Today marks eleven years to the day since we received the call from the social worker. It was a Thursday, like today. Earlier in the morning, I had written in my blog.
“Ever get that feeling that you are caught on the median with vehicles flying past both ways wondering if the pace will ever let up leaving you with space to cross?
I’ve felt that way for a couple of days now. I feel like everything is flying past me and I have to catch up except I have no idea how much longer I will be waiting.
It does not help there is one more day to push myself through before the weekend. Sigh!”Lakshmi Giridharan Age 35
The sense of anguish, the angst at being unable to build a family, the sorrow that I would be left behind in a race of some sort all built to a crescendo until that night, a call changed things. In hindsight, I had no idea what was ahead. I was singularly selfish, my needs and wants obscuring, coloring everything I saw and processed. The end goal, a baby in my hands would have changed everything, at least in my mind. The baby was the end, not the beginning.
Eleven years since, I look back on that day and the unhappy, sad person I was, pondering a life bereft of the markers of everything society around me considered success. I feel sorry for that person. I wish I could tell that that a baby changed everything. I wish I could tell that 35-year-old woman that the pain she felt then was temporary. Yes, she would have pined away for a few more years, made peace with herself and her life and moved on. I can’t tell if that 35-year-old would have found happiness. Knowing her, I hope she would have in some form.
Eleven years since, I know this. Babies are not the end. They are the beginning. They are the beginning of a life that is the whole wide unknown. There are good days and there are bad days. Bad days outnumber the good days. The angst, the pain, the question of what next never really goes away. It is a moving goal. Yes, the babies come home. Then, what?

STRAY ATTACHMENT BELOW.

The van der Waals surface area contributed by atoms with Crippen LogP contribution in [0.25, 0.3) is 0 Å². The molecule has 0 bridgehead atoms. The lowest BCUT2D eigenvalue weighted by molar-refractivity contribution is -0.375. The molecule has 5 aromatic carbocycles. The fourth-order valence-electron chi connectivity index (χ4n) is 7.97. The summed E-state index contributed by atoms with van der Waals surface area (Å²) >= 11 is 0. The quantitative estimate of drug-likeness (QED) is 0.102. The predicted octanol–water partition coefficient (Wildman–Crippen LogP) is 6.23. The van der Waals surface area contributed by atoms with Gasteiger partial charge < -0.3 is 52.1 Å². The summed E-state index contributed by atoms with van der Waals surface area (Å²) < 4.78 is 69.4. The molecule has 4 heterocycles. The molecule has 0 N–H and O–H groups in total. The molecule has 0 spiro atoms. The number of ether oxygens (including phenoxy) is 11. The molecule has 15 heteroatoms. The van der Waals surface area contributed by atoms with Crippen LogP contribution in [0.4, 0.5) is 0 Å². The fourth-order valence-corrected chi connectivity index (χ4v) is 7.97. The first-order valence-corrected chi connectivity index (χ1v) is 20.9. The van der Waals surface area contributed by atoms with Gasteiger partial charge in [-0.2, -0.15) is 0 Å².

You spend decades of your life nurturing (fun!), parenting (not so fun) and mentoring (fun!) the little beings who grow into not so little beings. The anxiety is a constant. There is never a moment when you do not second guess what you do. Most days, you go to bed wishing you had been a better parent, a better human. There is always a laundry list of things you want to do; wish you had done and and a list of things you hope to do.
Add in adoption, open adoption, trauma behaviors, this bumpy ride is now a roller coaster with no end in sight. You are nauseous, you want out but there are no buttons to push, no one to hear you scream. You push through, grip the guardrails and hope you will make it out in one piece.
Anniversaries like today make me wonder. They make me reflect on what was and what is. I wonder what is worth celebrating and what must be mourned. Is it a day of remembrance? Is it a day of mourning what was, what could have been? Is it a day of acknowledging the invisible marker where you made a turn that took you some place? Do you celebrate? Do you not? Do you mark it? Do you not?
The questions are rhetorical. Each year has its own answer. This year, I think I will remember and sit with the memories. I will let it flow through me. I will remember the pain of the barren woman. I will remember the joy and naivete of the clueless mother. I will remember the raw grief and cries of the wee ones that I mistook for hunger. I will mourn the loss of my children’s mother. I will remember the separation trauma I had no idea of and wish I had been better prepared, better informed. I will beat myself up and sit with the guilt.
I will redeem myself some day when I know my children are as whole as they can be. I will hope that even if not whole, they will be aware of the craters and will cradle them with care and know what to do. That they will have the tools to cover the imperfections or flaunt them as they see fit.
Yes, it has been eleven years. It has been a lifetime crammed in eleven years.